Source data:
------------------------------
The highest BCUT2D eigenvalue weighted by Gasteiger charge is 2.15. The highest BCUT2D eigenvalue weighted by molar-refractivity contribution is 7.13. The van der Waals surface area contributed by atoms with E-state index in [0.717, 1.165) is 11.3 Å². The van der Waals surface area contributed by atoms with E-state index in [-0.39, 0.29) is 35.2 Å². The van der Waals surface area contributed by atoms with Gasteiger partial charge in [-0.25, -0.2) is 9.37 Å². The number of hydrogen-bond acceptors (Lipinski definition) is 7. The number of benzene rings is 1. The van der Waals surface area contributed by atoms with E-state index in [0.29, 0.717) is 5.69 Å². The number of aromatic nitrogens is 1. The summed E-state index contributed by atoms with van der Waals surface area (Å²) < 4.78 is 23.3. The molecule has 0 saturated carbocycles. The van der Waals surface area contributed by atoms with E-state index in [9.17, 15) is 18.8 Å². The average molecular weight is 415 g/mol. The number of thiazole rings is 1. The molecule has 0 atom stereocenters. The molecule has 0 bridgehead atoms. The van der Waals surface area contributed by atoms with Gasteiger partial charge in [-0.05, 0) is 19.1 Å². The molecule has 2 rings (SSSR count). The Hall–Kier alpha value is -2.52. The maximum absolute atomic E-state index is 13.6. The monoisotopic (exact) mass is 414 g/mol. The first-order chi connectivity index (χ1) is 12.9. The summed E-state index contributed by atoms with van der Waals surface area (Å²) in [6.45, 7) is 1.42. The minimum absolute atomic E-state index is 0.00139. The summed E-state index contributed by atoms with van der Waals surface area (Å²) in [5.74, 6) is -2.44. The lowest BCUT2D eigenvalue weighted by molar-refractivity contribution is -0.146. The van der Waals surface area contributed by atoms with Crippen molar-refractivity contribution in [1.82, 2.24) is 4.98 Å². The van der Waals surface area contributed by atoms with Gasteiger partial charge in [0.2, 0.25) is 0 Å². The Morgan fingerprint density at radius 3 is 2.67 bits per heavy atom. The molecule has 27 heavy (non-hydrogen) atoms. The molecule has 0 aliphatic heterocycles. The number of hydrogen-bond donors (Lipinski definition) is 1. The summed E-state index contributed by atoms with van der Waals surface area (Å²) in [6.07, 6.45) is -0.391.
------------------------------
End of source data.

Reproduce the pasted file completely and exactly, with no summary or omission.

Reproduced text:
The highest BCUT2D eigenvalue weighted by Gasteiger charge is 2.15. The highest BCUT2D eigenvalue weighted by molar-refractivity contribution is 7.13. The van der Waals surface area contributed by atoms with E-state index in [0.717, 1.165) is 11.3 Å². The van der Waals surface area contributed by atoms with E-state index in [-0.39, 0.29) is 35.2 Å². The van der Waals surface area contributed by atoms with Gasteiger partial charge in [-0.25, -0.2) is 9.37 Å². The number of hydrogen-bond acceptors (Lipinski definition) is 7. The number of benzene rings is 1. The van der Waals surface area contributed by atoms with E-state index in [0.29, 0.717) is 5.69 Å². The number of aromatic nitrogens is 1. The summed E-state index contributed by atoms with van der Waals surface area (Å²) < 4.78 is 23.3. The molecule has 0 saturated carbocycles. The van der Waals surface area contributed by atoms with E-state index in [9.17, 15) is 18.8 Å². The average molecular weight is 415 g/mol. The number of thiazole rings is 1. The molecule has 0 atom stereocenters. The molecule has 0 bridgehead atoms. The van der Waals surface area contributed by atoms with Gasteiger partial charge in [-0.05, 0) is 19.1 Å². The molecule has 2 rings (SSSR count). The Hall–Kier alpha value is -2.52. The maximum absolute atomic E-state index is 13.6. The monoisotopic (exact) mass is 414 g/mol. The first-order chi connectivity index (χ1) is 12.9. The summed E-state index contributed by atoms with van der Waals surface area (Å²) in [6.45, 7) is 1.42. The minimum absolute atomic E-state index is 0.00139. The summed E-state index contributed by atoms with van der Waals surface area (Å²) in [5.74, 6) is -2.44. The lowest BCUT2D eigenvalue weighted by molar-refractivity contribution is -0.146. The van der Waals surface area contributed by atoms with Crippen molar-refractivity contribution in [1.82, 2.24) is 4.98 Å². The van der Waals surface area contributed by atoms with Gasteiger partial charge in [0.2, 0.25) is 0 Å². The Morgan fingerprint density at radius 3 is 2.67 bits per heavy atom. The molecule has 27 heavy (non-hydrogen) atoms. The molecule has 0 aliphatic heterocycles. The number of hydrogen-bond donors (Lipinski definition) is 1. The summed E-state index contributed by atoms with van der Waals surface area (Å²) in [6.07, 6.45) is -0.391.